www.economictimes.com Who needs democracy?
8 Nov, 2007 economictimes.indiatimes.com T K Arun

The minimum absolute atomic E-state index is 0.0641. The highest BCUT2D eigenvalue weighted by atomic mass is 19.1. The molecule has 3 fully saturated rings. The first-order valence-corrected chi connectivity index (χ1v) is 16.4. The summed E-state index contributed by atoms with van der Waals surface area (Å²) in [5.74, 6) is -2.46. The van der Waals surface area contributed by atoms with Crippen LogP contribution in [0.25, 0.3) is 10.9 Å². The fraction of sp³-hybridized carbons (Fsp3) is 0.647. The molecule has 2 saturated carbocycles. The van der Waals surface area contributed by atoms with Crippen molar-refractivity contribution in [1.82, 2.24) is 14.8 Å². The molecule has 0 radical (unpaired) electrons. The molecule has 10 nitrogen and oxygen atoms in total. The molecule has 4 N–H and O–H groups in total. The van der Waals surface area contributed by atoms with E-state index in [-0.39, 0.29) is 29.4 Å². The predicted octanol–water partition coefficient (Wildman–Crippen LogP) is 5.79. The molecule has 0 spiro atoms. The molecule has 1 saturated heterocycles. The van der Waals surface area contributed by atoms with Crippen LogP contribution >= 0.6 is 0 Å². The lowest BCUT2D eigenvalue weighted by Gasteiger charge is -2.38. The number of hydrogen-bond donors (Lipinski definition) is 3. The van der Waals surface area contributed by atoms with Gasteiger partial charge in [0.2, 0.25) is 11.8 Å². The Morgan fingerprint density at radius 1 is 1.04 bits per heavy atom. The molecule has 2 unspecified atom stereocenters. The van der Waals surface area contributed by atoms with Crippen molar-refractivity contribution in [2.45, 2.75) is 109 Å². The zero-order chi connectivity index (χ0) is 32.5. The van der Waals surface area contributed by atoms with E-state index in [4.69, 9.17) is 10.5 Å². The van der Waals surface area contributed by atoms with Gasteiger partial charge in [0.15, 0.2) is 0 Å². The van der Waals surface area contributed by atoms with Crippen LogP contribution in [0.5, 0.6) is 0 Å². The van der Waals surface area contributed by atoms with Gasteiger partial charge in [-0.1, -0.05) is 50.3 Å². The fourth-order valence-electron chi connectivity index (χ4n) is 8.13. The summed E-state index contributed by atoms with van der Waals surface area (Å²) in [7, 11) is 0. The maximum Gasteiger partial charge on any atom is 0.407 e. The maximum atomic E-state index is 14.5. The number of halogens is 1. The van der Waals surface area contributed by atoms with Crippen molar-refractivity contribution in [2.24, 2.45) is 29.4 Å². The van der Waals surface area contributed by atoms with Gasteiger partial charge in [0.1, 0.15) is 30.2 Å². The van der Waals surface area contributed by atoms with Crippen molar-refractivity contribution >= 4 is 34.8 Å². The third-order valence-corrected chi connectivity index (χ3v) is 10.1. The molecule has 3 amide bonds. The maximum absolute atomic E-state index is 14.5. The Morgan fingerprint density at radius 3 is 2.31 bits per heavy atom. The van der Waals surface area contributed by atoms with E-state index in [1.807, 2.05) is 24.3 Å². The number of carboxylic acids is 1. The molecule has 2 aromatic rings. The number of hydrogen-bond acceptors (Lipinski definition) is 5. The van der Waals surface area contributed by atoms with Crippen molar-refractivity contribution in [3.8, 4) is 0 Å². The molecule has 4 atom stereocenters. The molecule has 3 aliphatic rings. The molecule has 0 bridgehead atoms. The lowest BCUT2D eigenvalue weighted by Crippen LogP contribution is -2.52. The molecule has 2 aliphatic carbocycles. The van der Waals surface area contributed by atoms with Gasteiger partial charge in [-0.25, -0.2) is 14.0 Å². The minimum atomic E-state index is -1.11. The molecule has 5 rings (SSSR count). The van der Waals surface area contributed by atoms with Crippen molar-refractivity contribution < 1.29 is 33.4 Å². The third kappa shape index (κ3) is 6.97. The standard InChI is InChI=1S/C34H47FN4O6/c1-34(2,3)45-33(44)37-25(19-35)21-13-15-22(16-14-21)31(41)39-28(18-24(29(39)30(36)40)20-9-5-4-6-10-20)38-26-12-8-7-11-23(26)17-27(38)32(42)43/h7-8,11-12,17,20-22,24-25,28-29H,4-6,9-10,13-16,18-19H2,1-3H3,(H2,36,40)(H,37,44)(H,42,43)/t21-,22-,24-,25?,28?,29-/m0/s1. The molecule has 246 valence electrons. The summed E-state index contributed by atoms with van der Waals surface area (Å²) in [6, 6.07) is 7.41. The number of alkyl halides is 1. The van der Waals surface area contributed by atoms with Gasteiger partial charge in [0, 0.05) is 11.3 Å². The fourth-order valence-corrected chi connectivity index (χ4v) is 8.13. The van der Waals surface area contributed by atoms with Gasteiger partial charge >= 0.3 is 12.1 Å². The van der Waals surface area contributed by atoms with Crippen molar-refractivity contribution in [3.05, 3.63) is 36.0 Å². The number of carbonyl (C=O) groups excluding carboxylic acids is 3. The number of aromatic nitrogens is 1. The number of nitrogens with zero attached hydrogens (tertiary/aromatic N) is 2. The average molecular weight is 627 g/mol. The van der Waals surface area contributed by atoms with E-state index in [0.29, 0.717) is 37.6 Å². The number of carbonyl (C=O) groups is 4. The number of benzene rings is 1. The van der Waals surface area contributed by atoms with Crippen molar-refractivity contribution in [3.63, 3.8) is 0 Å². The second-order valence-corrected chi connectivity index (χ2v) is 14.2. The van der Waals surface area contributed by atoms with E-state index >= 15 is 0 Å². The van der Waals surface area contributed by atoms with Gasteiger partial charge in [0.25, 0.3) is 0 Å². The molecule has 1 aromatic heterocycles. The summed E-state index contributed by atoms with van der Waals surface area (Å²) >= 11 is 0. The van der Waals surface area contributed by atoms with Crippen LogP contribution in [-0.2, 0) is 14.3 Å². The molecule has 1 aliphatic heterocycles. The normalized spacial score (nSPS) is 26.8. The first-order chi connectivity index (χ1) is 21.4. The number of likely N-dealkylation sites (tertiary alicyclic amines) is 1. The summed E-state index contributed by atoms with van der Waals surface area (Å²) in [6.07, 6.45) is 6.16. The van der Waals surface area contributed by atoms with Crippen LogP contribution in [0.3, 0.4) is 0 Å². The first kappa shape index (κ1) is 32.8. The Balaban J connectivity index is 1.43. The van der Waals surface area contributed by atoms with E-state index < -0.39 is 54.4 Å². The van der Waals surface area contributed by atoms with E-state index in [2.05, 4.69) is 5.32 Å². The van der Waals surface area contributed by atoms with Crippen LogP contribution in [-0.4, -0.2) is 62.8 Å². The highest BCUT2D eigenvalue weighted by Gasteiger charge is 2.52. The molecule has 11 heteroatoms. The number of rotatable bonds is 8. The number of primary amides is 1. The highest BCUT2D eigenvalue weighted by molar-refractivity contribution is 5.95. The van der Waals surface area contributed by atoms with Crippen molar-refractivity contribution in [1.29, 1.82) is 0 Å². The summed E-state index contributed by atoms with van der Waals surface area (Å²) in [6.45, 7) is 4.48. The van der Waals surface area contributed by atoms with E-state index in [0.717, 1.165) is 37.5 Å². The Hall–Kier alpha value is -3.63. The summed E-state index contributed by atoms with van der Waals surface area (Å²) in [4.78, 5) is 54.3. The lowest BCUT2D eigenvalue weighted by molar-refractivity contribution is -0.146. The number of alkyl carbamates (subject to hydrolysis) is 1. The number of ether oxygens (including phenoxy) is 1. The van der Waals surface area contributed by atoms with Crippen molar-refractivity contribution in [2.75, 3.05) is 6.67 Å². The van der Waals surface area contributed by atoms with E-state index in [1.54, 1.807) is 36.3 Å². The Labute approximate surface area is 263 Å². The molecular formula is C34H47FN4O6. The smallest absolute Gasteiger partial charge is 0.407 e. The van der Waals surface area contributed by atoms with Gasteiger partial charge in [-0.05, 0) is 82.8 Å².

Indian industry needs democracy, and desperately. The Indian economy’s sustained growth today is hostage to incomplete democracy, never mind all that champagne spilled on plush carpets of the rich growing richer while toasting the vaulting Sensex. Today, millions of Indians can only stand and stare as spectators while a tiny minority races, twinkle-toed, towards prosperity. Unless these resentful bystanders are transformed into joyous members of the procession, the music will soon stop and the dancing turn into a stampede of the kind that follows a bomb blast at a public place. Cassandra-like scaremongering? Many Latin American countries have registered decent growth rates under the iron rule of military dictators. So did Korea till the late nineties. Assorted authoritarian governments have presided over impressive economic performance in much of east and south-east Asia for long periods. Even today, the fastest growing large economy of the world, China, is governed by an authoritarian, rather than a democratic, regime. So why should India alone need democracy for sustained growth? In fact, it is often argued that India’s democracy is actually a hindrance when it comes to economic growth. After all, democracy does mean slower decisionmaking, if not endless dither, with all its greedy politicians, bungling bureaucrats, miles of red tape, self-seeking unions, environmental fundamentalists, trigger-happy litigants, other assorted, competing stakeholders, all translating into a thousand outstretched palms waiting to be greased. So, from the point of view of economic growth, shouldn’t industry be happy with less, rather than more, democracy? After all, businessmen do have access to bureaucrats and politicians, apart from to resources, to insulate themselves from any excess of authoritarian state power. We could, if we want to, examine the vast literature examining the relationship between capitalism and democracy, their parallel historical growth, their shared common foundations in the freedom of individuals, institutional rather than arbitrary functioning, etc. Decentralised decision-making, which is at the heart of a vibrant, competitive market economy, cannot really happen in an authoritarian political structure, which would curtail freedoms of choice and action in assorted spheres. So, authoritarian polities are unlikely to produce sustained efficiency in the economies they govern. China, for instance, curtails consumption to save and invest more than half its output, to produce 10% growth. India, on its part, consumes as much as two-thirds of its output and squeezes out 9% growth from the one-third of its output that it saves and invests. Clearly, India’s bumbling democracy is not all that inefficient when it comes to making effective use of resources! But the practical point is that it is not possible for India to dispense with democracy, whether to rid the economy of the inconveniences arising from democracy or for any other such noble enterprise. It would make more sense to see how deepening democracy is likely to remove key constraints holding back India’s growth. Consider some of the constraints. Inability to obtain land for large projects. Nandigram has become a metaphor for forcible acquisition of agricultural land for industrial development and the violent resistance that follows. In a country where 40% of farmers report themselves as being reluctant tillers of the soil who would happily pursue some other occupation if it were available, the only reason farmers still resist industrial advance is that they see no stake for themselves in that development. Rather, they see themselves being deprived of their basic source of sustenance, with only bleak uncertainty about the future being offered as compensation. This is failure of democracy. Advancing the collective good, and simultaneously minimising and mitigating the costs borne by some sections while pursuing that common good, are integral to democracy. This does not happen in India. People have no faith it would happen, even if it is promised by politicians and the administration. This reflects absence of real empowerment of the people, which is the cornerstone of democracy. This failure of democracy gets compounded by the forms of competitive politics characteristic of democracy. It is easy for anyone to finance a local agitation against a new industrial venture. Posco, the Korean steel major that came to India with a $12 billion project, has not been able to get going after years of struggle with the political and administrative establishment. A stone throwing mob, assembled easily enough, is enough to close down organised retail in Uttar Pradesh. Consider communal and caste violence that simmers under the surface, fanned by cynical politics that feeds, ultimately, on the huge gap between the political and social consciousness of much of India and the norms of liberal democracy enshrined in the Constitution. Or consider shortage of electricity. The problem here is theft —patronised, ultimately, by politics. If one-third of an industry’s output is stolen with impunity, that industry cannot grow. Patronage of power theft is part of a larger malaise. The entire exchequer is seen by the political class as fair game, the rightful fruit of power. This just would not happen in a system where the people have some real control over the government supposedly working for them. Or consider the traffic snarls in Bangalore or Mumbai. The state governments’ apathy has its roots in another failure of democracy, the huge disconnect between the prosperity of the cities and life in the countryside, where the voters reside. And let us not forget the harsh reality that more than one-fourth of India’s 593 districts are now officially classified as Naxalite-affected. Civil strife takes a daily toll in Kashmir, the Northeast and different other parts of the country. Not just the bomb blasts that are large enough to grab wide attention, but also the violence that breaks out sporadically over road accidents or petty theft betray social tensions all stemming from a sad deficit of democracy. For an environment free of the threat of random violence and crime, crucial for security of life and prosperity, industry needs democracy to grow. There is no alternative.